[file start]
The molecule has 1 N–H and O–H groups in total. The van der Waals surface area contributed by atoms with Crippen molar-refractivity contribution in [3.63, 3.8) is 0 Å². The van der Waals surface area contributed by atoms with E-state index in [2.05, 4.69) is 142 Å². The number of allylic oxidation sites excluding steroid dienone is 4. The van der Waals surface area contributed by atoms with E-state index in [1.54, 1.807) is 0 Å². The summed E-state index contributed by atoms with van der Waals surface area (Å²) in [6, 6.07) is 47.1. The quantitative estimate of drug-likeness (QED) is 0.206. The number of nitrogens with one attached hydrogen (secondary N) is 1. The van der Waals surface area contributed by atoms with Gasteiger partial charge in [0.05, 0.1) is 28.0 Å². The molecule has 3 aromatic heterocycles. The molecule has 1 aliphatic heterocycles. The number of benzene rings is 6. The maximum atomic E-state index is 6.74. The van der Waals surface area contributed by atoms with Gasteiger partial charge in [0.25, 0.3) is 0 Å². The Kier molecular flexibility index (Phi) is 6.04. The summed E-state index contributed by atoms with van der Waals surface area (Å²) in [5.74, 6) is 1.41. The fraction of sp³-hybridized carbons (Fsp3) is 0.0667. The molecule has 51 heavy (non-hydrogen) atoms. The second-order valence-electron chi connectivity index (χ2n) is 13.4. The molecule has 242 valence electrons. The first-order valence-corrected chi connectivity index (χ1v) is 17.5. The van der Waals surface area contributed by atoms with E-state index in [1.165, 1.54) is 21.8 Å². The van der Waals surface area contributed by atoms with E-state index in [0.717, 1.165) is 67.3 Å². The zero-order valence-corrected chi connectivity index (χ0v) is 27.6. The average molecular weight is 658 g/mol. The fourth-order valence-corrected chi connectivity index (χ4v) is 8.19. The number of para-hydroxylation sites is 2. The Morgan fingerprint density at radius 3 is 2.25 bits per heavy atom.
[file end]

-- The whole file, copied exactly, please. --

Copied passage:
The molecule has 1 N–H and O–H groups in total. The van der Waals surface area contributed by atoms with Crippen molar-refractivity contribution in [3.63, 3.8) is 0 Å². The van der Waals surface area contributed by atoms with E-state index in [2.05, 4.69) is 142 Å². The number of allylic oxidation sites excluding steroid dienone is 4. The van der Waals surface area contributed by atoms with E-state index in [1.54, 1.807) is 0 Å². The summed E-state index contributed by atoms with van der Waals surface area (Å²) in [6, 6.07) is 47.1. The quantitative estimate of drug-likeness (QED) is 0.206. The number of nitrogens with one attached hydrogen (secondary N) is 1. The van der Waals surface area contributed by atoms with Gasteiger partial charge in [0.05, 0.1) is 28.0 Å². The molecule has 3 aromatic heterocycles. The molecule has 1 aliphatic heterocycles. The number of benzene rings is 6. The maximum atomic E-state index is 6.74. The van der Waals surface area contributed by atoms with Gasteiger partial charge in [0.25, 0.3) is 0 Å². The Kier molecular flexibility index (Phi) is 6.04. The summed E-state index contributed by atoms with van der Waals surface area (Å²) in [5.74, 6) is 1.41. The fraction of sp³-hybridized carbons (Fsp3) is 0.0667. The molecule has 51 heavy (non-hydrogen) atoms. The second-order valence-electron chi connectivity index (χ2n) is 13.4. The molecule has 242 valence electrons. The first-order valence-corrected chi connectivity index (χ1v) is 17.5. The van der Waals surface area contributed by atoms with E-state index in [1.165, 1.54) is 21.8 Å². The van der Waals surface area contributed by atoms with E-state index in [0.717, 1.165) is 67.3 Å². The zero-order valence-corrected chi connectivity index (χ0v) is 27.6. The average molecular weight is 658 g/mol. The fourth-order valence-corrected chi connectivity index (χ4v) is 8.19. The number of para-hydroxylation sites is 2. The Morgan fingerprint density at radius 3 is 2.25 bits per heavy atom.